Thereafter his interests shifted to the problem of large numbers in the accounts of the Hebrew patriarchs (Dwight W. Young, “The Influence of Babylonian Algebra on Longevity Among the Antediluvians,” ZAW 102 (1990), pp. 321-5), but his studies in that area are not strictly relevant to the present problem.

His great contribution was to take seriously the numbers of the ancient writings with which he dealt and to attempt to interpret them mathematically.

The ancient Sumerians were innovators in the areas of astronomy and mathematics as well as in other unrelated fields of investigation. It is now known that their arithmetical calculations were based upon the sexagesimal system, and thus when they considered the mathematics of time it was natural to divide the hour up into sixty units, and then to reduce each one of those units to a further sixty components or, in our language, minutes and seconds.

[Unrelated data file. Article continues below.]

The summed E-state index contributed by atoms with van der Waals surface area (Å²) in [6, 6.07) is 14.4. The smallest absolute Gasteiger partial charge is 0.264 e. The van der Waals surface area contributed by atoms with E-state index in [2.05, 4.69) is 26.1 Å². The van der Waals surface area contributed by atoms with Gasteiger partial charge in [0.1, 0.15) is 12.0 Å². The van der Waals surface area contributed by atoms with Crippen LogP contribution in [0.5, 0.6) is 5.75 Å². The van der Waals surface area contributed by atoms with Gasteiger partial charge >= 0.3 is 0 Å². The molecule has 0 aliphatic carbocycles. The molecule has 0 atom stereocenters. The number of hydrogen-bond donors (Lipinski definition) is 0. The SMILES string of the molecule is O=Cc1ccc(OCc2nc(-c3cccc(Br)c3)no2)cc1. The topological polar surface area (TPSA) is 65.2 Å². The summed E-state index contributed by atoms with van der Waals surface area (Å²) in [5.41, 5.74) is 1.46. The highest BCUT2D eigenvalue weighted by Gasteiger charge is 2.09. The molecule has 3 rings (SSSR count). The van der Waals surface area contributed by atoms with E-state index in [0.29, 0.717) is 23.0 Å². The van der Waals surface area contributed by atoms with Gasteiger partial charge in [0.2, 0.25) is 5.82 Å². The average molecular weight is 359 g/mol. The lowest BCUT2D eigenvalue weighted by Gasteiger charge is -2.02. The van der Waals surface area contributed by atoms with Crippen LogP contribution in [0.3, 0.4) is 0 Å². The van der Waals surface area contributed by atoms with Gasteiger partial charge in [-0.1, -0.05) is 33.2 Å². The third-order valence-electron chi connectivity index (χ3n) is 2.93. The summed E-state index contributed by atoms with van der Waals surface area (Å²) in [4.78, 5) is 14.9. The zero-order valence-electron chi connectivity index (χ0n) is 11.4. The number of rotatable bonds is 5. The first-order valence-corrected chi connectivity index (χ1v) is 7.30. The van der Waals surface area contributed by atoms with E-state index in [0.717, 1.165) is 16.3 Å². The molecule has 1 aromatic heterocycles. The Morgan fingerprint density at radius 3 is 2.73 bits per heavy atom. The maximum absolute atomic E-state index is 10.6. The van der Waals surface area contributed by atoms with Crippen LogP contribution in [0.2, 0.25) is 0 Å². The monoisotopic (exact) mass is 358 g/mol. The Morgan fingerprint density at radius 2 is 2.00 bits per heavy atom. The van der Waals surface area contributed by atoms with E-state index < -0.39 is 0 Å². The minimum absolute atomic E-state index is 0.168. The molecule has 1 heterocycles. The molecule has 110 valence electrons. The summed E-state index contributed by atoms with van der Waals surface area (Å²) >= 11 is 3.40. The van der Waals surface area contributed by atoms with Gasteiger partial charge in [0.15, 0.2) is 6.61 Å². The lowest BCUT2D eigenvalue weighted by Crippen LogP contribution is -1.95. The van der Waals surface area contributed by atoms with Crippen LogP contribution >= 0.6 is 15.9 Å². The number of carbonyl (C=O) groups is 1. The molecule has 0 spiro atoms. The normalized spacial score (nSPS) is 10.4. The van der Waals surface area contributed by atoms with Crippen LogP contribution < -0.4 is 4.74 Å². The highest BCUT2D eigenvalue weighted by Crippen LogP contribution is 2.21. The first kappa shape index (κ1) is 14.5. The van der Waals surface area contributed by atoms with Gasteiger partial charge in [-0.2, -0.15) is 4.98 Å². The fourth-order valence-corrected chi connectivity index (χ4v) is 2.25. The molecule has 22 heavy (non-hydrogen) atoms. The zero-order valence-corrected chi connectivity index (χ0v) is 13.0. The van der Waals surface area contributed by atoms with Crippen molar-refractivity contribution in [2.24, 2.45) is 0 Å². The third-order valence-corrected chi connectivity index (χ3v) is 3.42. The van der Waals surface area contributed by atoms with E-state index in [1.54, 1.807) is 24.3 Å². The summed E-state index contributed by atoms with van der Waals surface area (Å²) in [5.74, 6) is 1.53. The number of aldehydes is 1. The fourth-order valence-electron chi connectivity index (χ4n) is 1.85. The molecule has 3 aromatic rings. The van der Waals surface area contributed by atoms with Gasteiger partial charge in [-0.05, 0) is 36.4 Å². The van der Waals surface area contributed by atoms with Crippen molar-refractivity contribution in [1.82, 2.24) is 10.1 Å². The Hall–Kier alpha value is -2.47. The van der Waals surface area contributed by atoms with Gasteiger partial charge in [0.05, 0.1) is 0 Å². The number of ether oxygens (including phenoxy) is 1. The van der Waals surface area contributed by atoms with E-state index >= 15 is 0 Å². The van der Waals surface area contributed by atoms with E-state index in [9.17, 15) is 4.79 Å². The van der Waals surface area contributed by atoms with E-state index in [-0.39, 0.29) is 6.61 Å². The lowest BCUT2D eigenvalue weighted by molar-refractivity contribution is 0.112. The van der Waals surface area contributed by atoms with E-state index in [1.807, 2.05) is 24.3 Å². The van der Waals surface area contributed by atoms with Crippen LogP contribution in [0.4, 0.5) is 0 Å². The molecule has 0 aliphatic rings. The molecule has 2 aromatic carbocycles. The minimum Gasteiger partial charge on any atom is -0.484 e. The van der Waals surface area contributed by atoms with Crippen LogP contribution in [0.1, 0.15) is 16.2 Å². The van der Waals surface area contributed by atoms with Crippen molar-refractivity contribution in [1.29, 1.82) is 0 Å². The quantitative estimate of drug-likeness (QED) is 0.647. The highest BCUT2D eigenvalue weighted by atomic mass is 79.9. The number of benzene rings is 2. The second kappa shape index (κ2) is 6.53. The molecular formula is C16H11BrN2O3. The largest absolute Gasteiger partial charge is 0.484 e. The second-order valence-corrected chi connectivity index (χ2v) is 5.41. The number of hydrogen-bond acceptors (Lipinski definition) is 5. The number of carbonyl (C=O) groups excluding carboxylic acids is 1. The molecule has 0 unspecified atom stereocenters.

There is still very much to be learned about Sumerian mathematics, but from what is known of the pragmatic nature of the subject it appears increasingly clear that their numerical exercises were organized on the basis of rationality rather than mythology.

Having regard to this situation, scholarship now has the responsibility of investigating the numerical problems of Sumerian times against such a background.

To the present writer it now seems evident that the solution to the large numbers found in the antediluvian Sumerian King List is disarmingly simple. It is obvious that, proceeding rationally, base-60 must be involved in numbers of the magnitude contained on the prism. The list of rulers and regnal years is as follows:

Cf. J. Finegan, Light From the Ancient Past (Princeton: Princeton University, 1946), p. 25.

Cf. J. Finegan, Light From the Ancient Past (Princeton: Princeton University, 1946), p. 25.